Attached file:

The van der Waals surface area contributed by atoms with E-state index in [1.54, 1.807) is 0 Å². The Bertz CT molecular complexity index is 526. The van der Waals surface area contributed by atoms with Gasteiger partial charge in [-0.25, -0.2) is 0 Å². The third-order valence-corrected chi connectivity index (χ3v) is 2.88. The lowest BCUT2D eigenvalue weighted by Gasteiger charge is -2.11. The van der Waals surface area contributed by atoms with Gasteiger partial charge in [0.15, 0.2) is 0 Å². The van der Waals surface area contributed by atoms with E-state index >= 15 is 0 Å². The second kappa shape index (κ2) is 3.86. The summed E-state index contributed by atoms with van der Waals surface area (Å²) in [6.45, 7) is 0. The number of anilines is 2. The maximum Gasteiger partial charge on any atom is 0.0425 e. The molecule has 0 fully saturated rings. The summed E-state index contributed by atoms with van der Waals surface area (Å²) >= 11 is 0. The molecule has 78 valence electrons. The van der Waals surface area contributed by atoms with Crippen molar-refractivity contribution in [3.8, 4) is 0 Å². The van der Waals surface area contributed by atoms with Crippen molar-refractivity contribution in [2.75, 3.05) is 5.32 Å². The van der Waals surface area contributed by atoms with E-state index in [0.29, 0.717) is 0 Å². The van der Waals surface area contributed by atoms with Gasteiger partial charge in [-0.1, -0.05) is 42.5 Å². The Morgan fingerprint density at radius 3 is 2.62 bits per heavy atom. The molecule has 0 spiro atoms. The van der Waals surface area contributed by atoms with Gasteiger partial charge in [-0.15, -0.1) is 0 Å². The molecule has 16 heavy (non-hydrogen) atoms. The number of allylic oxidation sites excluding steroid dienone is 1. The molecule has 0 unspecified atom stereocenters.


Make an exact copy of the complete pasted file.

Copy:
The van der Waals surface area contributed by atoms with E-state index in [1.54, 1.807) is 0 Å². The Bertz CT molecular complexity index is 526. The van der Waals surface area contributed by atoms with Gasteiger partial charge in [-0.25, -0.2) is 0 Å². The third-order valence-corrected chi connectivity index (χ3v) is 2.88. The lowest BCUT2D eigenvalue weighted by Gasteiger charge is -2.11. The van der Waals surface area contributed by atoms with Gasteiger partial charge in [0.15, 0.2) is 0 Å². The van der Waals surface area contributed by atoms with E-state index >= 15 is 0 Å². The second kappa shape index (κ2) is 3.86. The summed E-state index contributed by atoms with van der Waals surface area (Å²) in [6.45, 7) is 0. The number of anilines is 2. The maximum Gasteiger partial charge on any atom is 0.0425 e. The molecule has 0 fully saturated rings. The summed E-state index contributed by atoms with van der Waals surface area (Å²) >= 11 is 0. The molecule has 78 valence electrons. The van der Waals surface area contributed by atoms with Crippen molar-refractivity contribution in [3.8, 4) is 0 Å². The van der Waals surface area contributed by atoms with Crippen molar-refractivity contribution in [2.75, 3.05) is 5.32 Å². The van der Waals surface area contributed by atoms with E-state index in [0.29, 0.717) is 0 Å². The van der Waals surface area contributed by atoms with Gasteiger partial charge in [-0.1, -0.05) is 42.5 Å². The Morgan fingerprint density at radius 3 is 2.62 bits per heavy atom. The molecule has 0 spiro atoms. The van der Waals surface area contributed by atoms with Gasteiger partial charge in [-0.15, -0.1) is 0 Å². The molecule has 16 heavy (non-hydrogen) atoms. The number of allylic oxidation sites excluding steroid dienone is 1. The molecule has 0 unspecified atom stereocenters.